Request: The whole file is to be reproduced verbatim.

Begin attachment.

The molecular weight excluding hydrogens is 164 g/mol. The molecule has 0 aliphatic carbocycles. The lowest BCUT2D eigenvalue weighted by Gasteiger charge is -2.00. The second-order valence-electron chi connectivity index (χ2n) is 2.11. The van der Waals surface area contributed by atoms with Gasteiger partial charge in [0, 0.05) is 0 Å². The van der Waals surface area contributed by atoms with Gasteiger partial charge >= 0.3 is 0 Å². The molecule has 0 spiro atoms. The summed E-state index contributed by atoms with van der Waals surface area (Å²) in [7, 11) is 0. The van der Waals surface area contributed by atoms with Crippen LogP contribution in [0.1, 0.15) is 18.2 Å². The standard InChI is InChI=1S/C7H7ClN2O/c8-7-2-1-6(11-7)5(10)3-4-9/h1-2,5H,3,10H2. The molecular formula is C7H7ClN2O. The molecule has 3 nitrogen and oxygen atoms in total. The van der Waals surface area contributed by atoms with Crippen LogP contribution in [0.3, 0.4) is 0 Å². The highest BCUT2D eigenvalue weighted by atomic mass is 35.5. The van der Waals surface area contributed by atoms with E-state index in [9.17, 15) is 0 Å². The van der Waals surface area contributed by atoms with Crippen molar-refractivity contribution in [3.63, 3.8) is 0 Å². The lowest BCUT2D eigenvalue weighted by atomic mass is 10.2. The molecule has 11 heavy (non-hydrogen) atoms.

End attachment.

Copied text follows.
The molecular weight excluding hydrogens is 164 g/mol. The molecule has 0 aliphatic carbocycles. The lowest BCUT2D eigenvalue weighted by Gasteiger charge is -2.00. The second-order valence-electron chi connectivity index (χ2n) is 2.11. The van der Waals surface area contributed by atoms with Gasteiger partial charge in [0, 0.05) is 0 Å². The van der Waals surface area contributed by atoms with Gasteiger partial charge >= 0.3 is 0 Å². The molecule has 0 spiro atoms. The summed E-state index contributed by atoms with van der Waals surface area (Å²) in [7, 11) is 0. The van der Waals surface area contributed by atoms with Crippen LogP contribution in [0.1, 0.15) is 18.2 Å². The standard InChI is InChI=1S/C7H7ClN2O/c8-7-2-1-6(11-7)5(10)3-4-9/h1-2,5H,3,10H2. The molecular formula is C7H7ClN2O. The molecule has 3 nitrogen and oxygen atoms in total. The van der Waals surface area contributed by atoms with Crippen LogP contribution in [0.3, 0.4) is 0 Å². The highest BCUT2D eigenvalue weighted by atomic mass is 35.5. The van der Waals surface area contributed by atoms with E-state index in [9.17, 15) is 0 Å². The van der Waals surface area contributed by atoms with Crippen molar-refractivity contribution in [3.63, 3.8) is 0 Å². The lowest BCUT2D eigenvalue weighted by atomic mass is 10.2. The molecule has 11 heavy (non-hydrogen) atoms.